Two Democrats are calling for changes to state law that would increase penalties for public corruption convictions and give local prosecutors some of the same tools as the federal government in investigating cases.
Nassau District Attorney Madeline Singas and State Sen. Todd Kaminsky, of Long Beach, on Wednesday announced the proposals in response to what they said were the most-common roadblocks met during local corruption probes — ones that often result in charges not being filed, or filed instead by the U.S. attorney’s office.
Senate bills introduced by Kaminsky — and backed by Singas — would make official misconduct a felony rather than a misdemeanor, and would criminalize lying to a prosecutor or investigator from a district attorney’s office, much like lying to a federal agent.
“Our federal partners end up bringing most of the public corruption cases because they have better tools,” Singas said at a news conference at the district attorney’s office in Mineola. “It’s a felony to lie to a federal prosecutor. It’s not even a crime to lie to us.”
Kaminsky, a former prosecutor with the U.S. Attorney for the Eastern District of New York, said the federal statute covering lying to a federal agent was a key method used to break open investigations.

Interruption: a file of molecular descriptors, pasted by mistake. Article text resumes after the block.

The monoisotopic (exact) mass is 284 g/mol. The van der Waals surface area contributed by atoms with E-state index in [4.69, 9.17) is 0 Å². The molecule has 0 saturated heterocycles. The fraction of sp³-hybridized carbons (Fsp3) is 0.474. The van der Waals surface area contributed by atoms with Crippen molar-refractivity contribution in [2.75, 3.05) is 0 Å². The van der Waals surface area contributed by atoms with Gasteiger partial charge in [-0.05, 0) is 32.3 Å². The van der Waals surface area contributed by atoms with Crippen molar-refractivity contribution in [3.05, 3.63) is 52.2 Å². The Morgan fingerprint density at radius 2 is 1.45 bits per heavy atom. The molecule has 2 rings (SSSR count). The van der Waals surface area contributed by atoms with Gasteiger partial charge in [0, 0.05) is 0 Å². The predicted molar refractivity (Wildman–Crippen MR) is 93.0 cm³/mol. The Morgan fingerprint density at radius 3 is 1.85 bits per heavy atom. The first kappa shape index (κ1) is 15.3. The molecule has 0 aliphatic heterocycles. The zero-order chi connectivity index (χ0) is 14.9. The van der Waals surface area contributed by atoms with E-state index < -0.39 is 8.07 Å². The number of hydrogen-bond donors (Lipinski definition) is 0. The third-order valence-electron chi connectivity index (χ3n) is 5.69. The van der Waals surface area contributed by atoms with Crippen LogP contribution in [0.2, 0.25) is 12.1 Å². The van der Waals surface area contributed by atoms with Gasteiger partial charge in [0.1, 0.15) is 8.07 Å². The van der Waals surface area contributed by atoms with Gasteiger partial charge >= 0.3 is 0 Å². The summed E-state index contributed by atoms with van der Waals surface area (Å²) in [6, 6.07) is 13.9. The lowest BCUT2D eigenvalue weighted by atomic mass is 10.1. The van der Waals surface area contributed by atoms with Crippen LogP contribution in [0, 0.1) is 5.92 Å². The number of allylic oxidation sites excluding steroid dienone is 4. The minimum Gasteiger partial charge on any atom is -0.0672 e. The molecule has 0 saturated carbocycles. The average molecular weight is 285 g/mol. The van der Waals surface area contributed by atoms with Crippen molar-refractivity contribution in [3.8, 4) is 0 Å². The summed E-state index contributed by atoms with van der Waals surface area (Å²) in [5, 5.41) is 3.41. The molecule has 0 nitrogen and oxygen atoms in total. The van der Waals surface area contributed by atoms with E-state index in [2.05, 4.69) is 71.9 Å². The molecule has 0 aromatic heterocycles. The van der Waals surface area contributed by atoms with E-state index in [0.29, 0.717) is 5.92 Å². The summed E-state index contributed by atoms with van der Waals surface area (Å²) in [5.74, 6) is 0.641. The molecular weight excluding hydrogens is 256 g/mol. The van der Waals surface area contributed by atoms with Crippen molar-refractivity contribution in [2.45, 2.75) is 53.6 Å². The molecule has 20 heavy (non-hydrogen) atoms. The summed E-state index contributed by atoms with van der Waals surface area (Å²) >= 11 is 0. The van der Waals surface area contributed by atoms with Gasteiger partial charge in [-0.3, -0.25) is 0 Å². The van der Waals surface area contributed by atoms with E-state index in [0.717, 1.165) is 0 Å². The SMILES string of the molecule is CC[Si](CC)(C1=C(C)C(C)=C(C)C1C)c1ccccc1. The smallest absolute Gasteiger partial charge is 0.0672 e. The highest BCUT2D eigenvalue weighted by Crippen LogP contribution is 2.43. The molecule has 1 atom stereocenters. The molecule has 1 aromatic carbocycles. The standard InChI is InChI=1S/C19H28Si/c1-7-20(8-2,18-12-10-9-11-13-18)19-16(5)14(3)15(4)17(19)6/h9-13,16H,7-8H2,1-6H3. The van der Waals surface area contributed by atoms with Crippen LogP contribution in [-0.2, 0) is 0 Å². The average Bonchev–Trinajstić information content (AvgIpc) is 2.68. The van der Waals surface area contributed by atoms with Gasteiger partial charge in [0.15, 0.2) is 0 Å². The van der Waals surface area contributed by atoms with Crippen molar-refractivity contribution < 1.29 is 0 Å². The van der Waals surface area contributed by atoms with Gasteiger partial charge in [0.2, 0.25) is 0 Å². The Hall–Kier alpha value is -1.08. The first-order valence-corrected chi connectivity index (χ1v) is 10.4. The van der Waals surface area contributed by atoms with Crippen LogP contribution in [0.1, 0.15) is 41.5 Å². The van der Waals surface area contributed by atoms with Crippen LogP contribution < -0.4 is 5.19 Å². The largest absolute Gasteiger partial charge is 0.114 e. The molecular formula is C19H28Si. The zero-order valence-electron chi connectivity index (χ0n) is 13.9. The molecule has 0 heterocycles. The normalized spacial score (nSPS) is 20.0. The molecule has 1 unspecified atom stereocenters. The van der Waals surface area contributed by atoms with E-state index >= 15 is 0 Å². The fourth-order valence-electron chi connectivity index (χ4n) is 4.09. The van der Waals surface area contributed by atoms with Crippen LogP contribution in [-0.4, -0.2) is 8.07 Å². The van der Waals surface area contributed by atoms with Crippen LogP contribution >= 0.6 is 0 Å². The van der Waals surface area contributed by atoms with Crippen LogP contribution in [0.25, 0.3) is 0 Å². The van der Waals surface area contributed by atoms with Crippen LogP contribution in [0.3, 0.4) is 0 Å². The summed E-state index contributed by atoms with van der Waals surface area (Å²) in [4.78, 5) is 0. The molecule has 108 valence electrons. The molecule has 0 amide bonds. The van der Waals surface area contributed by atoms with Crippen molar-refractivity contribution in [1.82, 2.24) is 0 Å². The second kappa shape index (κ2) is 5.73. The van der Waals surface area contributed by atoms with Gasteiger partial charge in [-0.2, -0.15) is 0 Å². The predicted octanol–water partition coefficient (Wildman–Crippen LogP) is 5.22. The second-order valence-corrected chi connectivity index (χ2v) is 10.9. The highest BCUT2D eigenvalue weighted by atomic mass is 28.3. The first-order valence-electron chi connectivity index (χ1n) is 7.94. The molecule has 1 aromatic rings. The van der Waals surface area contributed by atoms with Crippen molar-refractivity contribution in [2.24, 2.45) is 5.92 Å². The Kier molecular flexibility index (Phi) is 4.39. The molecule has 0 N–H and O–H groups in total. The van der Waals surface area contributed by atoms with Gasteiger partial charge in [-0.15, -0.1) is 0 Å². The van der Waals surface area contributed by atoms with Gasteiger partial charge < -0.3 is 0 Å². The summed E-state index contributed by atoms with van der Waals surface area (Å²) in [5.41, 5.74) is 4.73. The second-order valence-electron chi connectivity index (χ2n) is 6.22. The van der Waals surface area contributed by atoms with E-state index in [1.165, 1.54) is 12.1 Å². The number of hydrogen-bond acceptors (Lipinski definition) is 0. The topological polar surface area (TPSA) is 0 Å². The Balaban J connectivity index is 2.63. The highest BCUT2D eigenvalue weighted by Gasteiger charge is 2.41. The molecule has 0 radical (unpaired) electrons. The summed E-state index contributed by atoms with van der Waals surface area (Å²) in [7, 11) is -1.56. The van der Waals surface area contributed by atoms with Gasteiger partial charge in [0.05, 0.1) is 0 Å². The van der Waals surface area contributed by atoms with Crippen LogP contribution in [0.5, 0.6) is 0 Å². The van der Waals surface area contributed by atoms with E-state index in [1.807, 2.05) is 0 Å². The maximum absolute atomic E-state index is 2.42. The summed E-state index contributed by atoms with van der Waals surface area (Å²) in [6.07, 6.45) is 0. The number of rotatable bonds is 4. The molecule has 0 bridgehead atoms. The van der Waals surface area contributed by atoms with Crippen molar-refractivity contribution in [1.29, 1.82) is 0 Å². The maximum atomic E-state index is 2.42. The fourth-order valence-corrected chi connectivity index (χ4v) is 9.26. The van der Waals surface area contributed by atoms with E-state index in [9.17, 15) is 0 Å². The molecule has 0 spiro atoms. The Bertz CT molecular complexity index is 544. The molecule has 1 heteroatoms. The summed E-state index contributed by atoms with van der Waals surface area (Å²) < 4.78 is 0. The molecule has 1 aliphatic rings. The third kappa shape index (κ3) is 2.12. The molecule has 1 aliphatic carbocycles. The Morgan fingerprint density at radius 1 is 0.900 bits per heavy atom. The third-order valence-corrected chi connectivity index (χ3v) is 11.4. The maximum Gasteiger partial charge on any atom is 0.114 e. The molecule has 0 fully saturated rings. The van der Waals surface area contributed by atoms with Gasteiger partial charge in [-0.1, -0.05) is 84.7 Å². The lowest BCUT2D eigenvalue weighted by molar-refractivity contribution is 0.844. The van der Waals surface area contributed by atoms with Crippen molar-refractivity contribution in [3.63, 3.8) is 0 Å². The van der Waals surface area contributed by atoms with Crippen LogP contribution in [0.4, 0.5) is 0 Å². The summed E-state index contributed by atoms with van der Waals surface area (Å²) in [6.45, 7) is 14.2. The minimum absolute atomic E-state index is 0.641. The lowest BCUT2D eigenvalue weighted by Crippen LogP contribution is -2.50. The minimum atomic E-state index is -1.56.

“When you tell someone at their door that they have to tell you the truth, they often do — and that leads to great cases happening,” Kaminsky said.
Just within the past two years, federal prosecutors have brought corruption cases against former Assembly Speaker Sheldon Silver, a Democrat; former State Senate Majority Leader Dean Skelos, a Rockville Centre Republican; and Nassau County Executive Edward Mangano and former Oyster Bay Town Supervisor John Venditto, both Republicans.
In the Mangano case, his wife, Linda, also faces charges of lying to a federal investigator. The couple has pleaded not guilty.
The Nassau and Suffolk district attorneys offices, on the other hand, have not brought corruption cases against any top elected officials during that time.
The proposed strengthening of the official misconduct statute would increase maximum sentences from one year to anywhere between 1 1/4 years and 15 years, depending on the class of felony.
“At this point, if you are a politician looking to do wrong, it’s sad to say, but you probably don’t really fear the DA’s offices right now,” Kaminsky said. “The penalties don’t mean very much and the tools aren’t there to catch you.”
Kaminsky said he hoped his bills would be considered this year along with other ethics reform proposals. A spokesman for the Senate GOP majority did not respond to a request for comment Wednesday.
Good government advocates backed the measures.
“Local district attorneys know the public officials the best and can provide a more watchful eye than others,” said Dick Dadey, executive director of Citizens Union, a Manhattan-based nonprofit.